REMOTE WORK IN POLAND
Is your employee asking to work remotely from abroad? Technologies make it possible, but what are the legal implications?
Our Labor & Employement Practice Area Group shared their insights and experiences on topic of “workaction”, i.e work-from-anywhere in the different jurisdictions outlining the main issues that an employer should take into consideration. We have created Ala seven part series on this topic.
Part II of VII explains Polish position on this topic .
Remote work, understood as regular or temporary performance of employee duties at home, is not yet regulated by Polish labour law. However, since the outburst of pandemic of COVID-19 a special act of 2 March 2020 applies for the duration of the pandemic and for the duration of the state of pandemic emergency that allows employers to order employees to perform work for a specified period of time in the form of a home office. Since the home office has become a largely popular and seeked solution both for the employees and for the employers, the Polish legislator noticed the need to regulate this way of performing work in the Labor Code and the proper new regulations are being currently processed.
Legal Position In Poland
The amendment to the Labor Code concerning working remotely is currently in progress, yet a lot of companies that allow working remotely are still basing on the special COVID-19 related Act of 2 March 2020 about special solutions related to the prevention, counteraction and combating COVID-19, other infectious diseases and the emergencies caused by them that is still in force. However both the new worked -on legislation and the special COVID-19 act as of now say nothing about the possibility of working remotely from abroad which also means working remotely from abroad is not prohibited but it might have legal consequences concerning taxation and social security issues.
If the remote work form abroad is supposed to be only a temporary and not lasting solution e.g. during extended holidays, vacation or due to family reasons it is not currently considered to have much impact on the legal aspects of the employment contract.
With regard to regular remote work from abroad, the regulations of the European Union are applicable, in particular “Rome I” which might cause suprises especially to the employers, because either the Parties shall choose applicable law in the individual work agreement or the law of the foreign country where the employee regularly works will apply. Even in cases where the applicable law has been chosen by the parties in the contract, the employer must be aware that some work-related legislation of the foreign country of the employee’s residence might apply as “Rome I” allows the country of residence to impose its regulations considered as particularly important.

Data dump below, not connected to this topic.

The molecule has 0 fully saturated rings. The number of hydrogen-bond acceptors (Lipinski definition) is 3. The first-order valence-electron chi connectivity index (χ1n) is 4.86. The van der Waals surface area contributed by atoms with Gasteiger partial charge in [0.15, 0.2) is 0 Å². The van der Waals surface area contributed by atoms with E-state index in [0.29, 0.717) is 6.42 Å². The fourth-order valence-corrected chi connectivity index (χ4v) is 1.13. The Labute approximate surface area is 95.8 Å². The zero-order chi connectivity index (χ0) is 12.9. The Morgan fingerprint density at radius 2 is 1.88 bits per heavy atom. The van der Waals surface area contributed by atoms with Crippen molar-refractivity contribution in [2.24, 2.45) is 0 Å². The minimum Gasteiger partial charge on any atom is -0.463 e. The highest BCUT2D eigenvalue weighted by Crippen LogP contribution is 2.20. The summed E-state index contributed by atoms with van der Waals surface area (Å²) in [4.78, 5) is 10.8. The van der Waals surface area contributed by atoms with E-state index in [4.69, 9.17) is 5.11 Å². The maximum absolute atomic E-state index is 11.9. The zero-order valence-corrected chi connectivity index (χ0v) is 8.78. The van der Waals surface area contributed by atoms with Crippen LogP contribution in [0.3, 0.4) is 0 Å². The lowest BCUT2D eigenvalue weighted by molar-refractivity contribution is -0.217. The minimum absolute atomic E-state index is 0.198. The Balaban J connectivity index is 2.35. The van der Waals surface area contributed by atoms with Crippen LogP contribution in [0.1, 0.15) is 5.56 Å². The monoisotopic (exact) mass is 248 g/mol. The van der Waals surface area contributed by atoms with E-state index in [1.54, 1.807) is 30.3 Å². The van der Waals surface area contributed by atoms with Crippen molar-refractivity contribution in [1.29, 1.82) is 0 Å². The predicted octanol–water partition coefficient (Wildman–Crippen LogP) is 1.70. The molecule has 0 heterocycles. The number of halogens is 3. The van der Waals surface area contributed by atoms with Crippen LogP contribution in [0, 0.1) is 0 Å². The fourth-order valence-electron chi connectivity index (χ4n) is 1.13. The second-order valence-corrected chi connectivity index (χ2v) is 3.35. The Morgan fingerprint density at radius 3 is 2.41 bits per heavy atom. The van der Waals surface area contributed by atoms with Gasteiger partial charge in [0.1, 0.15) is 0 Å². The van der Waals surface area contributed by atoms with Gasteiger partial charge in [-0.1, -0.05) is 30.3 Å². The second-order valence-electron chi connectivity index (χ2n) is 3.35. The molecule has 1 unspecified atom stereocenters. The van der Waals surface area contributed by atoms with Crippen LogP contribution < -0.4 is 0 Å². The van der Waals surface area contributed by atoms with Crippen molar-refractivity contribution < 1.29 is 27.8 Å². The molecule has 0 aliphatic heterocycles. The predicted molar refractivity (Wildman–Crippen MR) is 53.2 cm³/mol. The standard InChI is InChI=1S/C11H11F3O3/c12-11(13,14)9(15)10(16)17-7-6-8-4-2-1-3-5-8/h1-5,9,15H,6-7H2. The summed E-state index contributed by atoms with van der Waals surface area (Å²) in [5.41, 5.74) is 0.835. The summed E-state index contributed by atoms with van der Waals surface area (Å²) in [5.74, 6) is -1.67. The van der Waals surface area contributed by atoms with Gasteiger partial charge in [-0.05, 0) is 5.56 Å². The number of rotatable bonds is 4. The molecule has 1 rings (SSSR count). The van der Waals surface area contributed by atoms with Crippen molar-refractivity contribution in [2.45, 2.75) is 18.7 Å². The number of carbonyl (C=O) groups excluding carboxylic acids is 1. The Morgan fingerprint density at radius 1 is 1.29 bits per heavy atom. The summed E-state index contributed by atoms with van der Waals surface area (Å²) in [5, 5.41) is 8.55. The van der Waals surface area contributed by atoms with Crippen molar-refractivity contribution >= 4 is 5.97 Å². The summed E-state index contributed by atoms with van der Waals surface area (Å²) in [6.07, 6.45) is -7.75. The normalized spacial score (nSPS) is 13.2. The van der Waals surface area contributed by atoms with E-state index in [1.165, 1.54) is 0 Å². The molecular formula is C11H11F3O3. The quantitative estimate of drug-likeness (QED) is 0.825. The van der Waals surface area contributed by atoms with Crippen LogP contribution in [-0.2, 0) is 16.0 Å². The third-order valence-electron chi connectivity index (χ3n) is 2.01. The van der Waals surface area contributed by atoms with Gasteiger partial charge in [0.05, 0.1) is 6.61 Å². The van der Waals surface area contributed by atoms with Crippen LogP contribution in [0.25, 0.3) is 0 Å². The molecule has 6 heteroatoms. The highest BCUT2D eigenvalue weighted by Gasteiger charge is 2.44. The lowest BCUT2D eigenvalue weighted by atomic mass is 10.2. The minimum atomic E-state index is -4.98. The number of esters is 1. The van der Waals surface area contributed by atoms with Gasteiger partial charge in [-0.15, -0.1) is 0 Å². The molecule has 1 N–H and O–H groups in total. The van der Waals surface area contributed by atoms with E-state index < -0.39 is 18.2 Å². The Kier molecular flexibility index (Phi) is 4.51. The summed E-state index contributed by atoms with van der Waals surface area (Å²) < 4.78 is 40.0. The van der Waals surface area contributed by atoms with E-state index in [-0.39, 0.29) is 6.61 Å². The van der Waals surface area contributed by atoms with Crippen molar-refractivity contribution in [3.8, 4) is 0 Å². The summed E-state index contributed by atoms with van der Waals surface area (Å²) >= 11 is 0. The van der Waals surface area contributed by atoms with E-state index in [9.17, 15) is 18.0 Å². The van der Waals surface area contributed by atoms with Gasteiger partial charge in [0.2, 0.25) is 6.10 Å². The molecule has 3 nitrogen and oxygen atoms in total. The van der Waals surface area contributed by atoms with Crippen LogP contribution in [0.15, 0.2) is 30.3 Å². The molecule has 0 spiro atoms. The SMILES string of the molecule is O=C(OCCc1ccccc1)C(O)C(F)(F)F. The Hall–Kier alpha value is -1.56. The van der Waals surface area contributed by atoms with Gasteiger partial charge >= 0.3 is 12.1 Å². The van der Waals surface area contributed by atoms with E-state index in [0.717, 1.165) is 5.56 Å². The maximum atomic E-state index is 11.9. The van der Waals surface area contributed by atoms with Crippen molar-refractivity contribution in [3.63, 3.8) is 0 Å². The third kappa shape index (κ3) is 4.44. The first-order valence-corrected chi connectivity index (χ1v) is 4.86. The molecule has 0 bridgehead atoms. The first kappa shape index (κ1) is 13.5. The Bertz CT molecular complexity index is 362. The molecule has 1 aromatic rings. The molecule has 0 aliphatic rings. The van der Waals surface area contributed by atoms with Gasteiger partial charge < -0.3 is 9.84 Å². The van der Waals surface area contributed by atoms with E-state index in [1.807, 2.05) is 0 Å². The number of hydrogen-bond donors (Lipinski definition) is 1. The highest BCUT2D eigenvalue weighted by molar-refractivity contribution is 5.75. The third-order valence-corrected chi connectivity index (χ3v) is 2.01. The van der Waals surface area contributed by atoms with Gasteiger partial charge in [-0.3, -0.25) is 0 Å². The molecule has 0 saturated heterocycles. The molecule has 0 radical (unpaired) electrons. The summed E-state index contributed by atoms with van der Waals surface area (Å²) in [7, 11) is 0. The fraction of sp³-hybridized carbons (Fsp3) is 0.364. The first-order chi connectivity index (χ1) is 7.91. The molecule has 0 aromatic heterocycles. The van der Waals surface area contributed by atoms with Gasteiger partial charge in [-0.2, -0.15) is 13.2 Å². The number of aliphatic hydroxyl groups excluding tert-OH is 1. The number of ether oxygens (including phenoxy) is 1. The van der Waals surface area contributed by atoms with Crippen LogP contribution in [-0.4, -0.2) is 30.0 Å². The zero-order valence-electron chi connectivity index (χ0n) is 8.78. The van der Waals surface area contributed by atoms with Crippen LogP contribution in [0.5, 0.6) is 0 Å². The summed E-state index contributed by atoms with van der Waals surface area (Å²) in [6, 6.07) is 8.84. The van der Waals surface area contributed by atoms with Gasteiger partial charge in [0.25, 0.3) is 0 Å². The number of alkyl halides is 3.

Social security and insurance against accident at work issues
Working remotely from abroad might have consequences in the social security and those consequences will differ depending on what country will the employee work from, especially whether it is an EEA country or other. The rules resulting from the provisions on the coordination of social security systems in the EU and EEA – Regulation (EC) No. 883/2004 of the European Parliament and of the Council on the coordination of social security systems – stipulate that the employee is subject to the provisions on social security only in one country – where he works. The obligation to pay adequate social security charges in the other country must be taken into account by the employer whose employee is planning on working remotely from abroad.
Tax risk for the company (permanent establishment)
Performing work from another country may cause tax consequences for both employee and employer.
The employee must verify whether Poland and the foreign country from which the remote work is performed have concluded a double taxation avoidance agreement otherwise double taxation might occur. If the double taxation avoidance agreement has been concluded generally a 183 days rule will apply – if employee’s stay in the territory of the other country exceeds 183 days, tax in the other state will apply.
The Polish employer is at risk of additional taxation in the other country due to the possibility that the tax office of the other country might consider the employee’s remote work performed in that country as a permanent establishment of the Polish company and request the payment of the relevant tax on the income deemed to have been generated in that other country. Also foreign companies whose employees work remotely from Poland are at similar risk of taxation in Poland due to the same reason.
A rule non-EU citizens must apply for a permit to work and stay in Poland unless bilateral or multilateral conventions or Polish internal regulations provide for exemptions. Each case needs to be verified individually.
Given the complexity of the problems generated by working remotely from abroad a verification of all risks is recommended for both employees and employers.